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February 4th 2011
Published: February 4th 2011
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Friday Feb 4th, 2011

South Pacific Ocean

Latitude 26 degrees 34 minutes south- Longitude 115 degrees 7 minutes west

We have left Rapa Nui in our wake as we head west. Rapa Nui is what the native people call Easter Island. We had an absolutely fantastic day exploring the island and visiting with the local people. Jane and I walked into town from the tender dock which was an easy hike of about a mile. The island is actually part of Chile so the local people speak Spanish. It began to rain and so we ducked under a covered pavilion near the waterfront. A whole group of local children emerged in unison from what looked like a school with their surfboards. We later learned that this was a surfing competition which was part of a two week cultural festival. We stood transfixed as they caught wave after wave on the break that was cresting right offshore from the town dock, not three hundred yards from where we were standing. Eventually the rain subsided and we walked up the hill further into the town of Hanga Roa. I decided since it looked like the rain might linger throughout the day that we should rent a car to explore the island. We found a small rental agency on a back street and I went in to negotiate with the owner. Luckily I remember some Spanish because he spoke no English. In ten minutes we were on our way in a small Suzuki hard top jeep. Easy, straight-forward driving on well marked roads was the order of the day. Some sections were very rough, with plenty of rocks and ruts, but most of it was well paved and free of any traffic. The biggest hazard was the hundreds of horses which roam the island. We saw a few cattle, but by far the largest population of animals is horses. No one seems to know why they raise so many horses.
The Moai are the large stone statues carved by the ancient peoples out of solid volcanic ash and moved into special sites all over the island. Some of the neatest were at a gorgeous beach on the north side of the island. We saw statues all over the place and a lot of the island is barren from the natives cutting down all the trees to move these statues. The ancient people are all gone and it is surmised that they died out from wars and starvation as a result of the deforestation and the fact that they spent most of their time building statues and not growing food.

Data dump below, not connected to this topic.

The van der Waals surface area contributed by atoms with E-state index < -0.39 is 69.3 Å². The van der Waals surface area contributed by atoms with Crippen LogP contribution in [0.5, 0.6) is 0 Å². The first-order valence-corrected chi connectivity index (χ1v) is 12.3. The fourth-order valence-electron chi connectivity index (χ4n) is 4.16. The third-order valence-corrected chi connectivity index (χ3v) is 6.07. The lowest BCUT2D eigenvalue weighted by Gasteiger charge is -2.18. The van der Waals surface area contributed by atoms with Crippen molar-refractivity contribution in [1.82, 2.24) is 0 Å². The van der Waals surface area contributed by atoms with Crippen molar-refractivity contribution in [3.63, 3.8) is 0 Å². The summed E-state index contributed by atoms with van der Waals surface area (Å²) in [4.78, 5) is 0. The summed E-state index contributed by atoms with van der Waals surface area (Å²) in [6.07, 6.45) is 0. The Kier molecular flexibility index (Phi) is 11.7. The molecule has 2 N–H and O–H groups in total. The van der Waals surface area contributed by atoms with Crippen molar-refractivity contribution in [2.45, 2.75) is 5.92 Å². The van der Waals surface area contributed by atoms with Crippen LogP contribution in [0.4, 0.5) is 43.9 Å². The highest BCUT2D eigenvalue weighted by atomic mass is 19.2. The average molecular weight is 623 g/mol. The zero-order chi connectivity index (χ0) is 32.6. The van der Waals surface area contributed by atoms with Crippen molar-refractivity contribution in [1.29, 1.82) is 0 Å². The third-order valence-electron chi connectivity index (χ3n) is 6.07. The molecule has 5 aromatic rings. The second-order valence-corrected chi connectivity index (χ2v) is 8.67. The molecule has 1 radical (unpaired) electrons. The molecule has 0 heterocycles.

We drove all over the island and saw much more than others who took one of the organized tours. Plus, the feeling of independence and freedom having our own vehicle was especially nice on this remote island. Easter Island sits 3700 kilometers from Chile and 4000 kilometers from Tahiti. So, it is one of the most remote places on Earth and it feels like it. Extinct volcanoes, strange statues and a completely unbroken horizon in all directions only add to the feeling that you are in the middle of nowhere. We found the pace of the island to be very relaxed and the local people to be outgoing and friendly. This tends to offset the feeling of isolation. However, if I was stuck here my whole life, I would probably go crazy and start building strange statues also.







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5th February 2011

Magical!
Thanks for the wonderful pics and story on Easter Island, Michael! You know, I could probably read about this in National Geographic, but for some reason, it's so much more fascinating when hearing it from REAL people who experience it! I actually can rather empathize with those natives spending all their time making statues. You get like that when you live in a very isolated place. We do that here, too - we make snowmen all winter.
6th March 2011
Easter Island 048

Big ones, small ones, short ones, tall ones
Ha, Looks like one of 'em's trying to use a hat to be a bit taller

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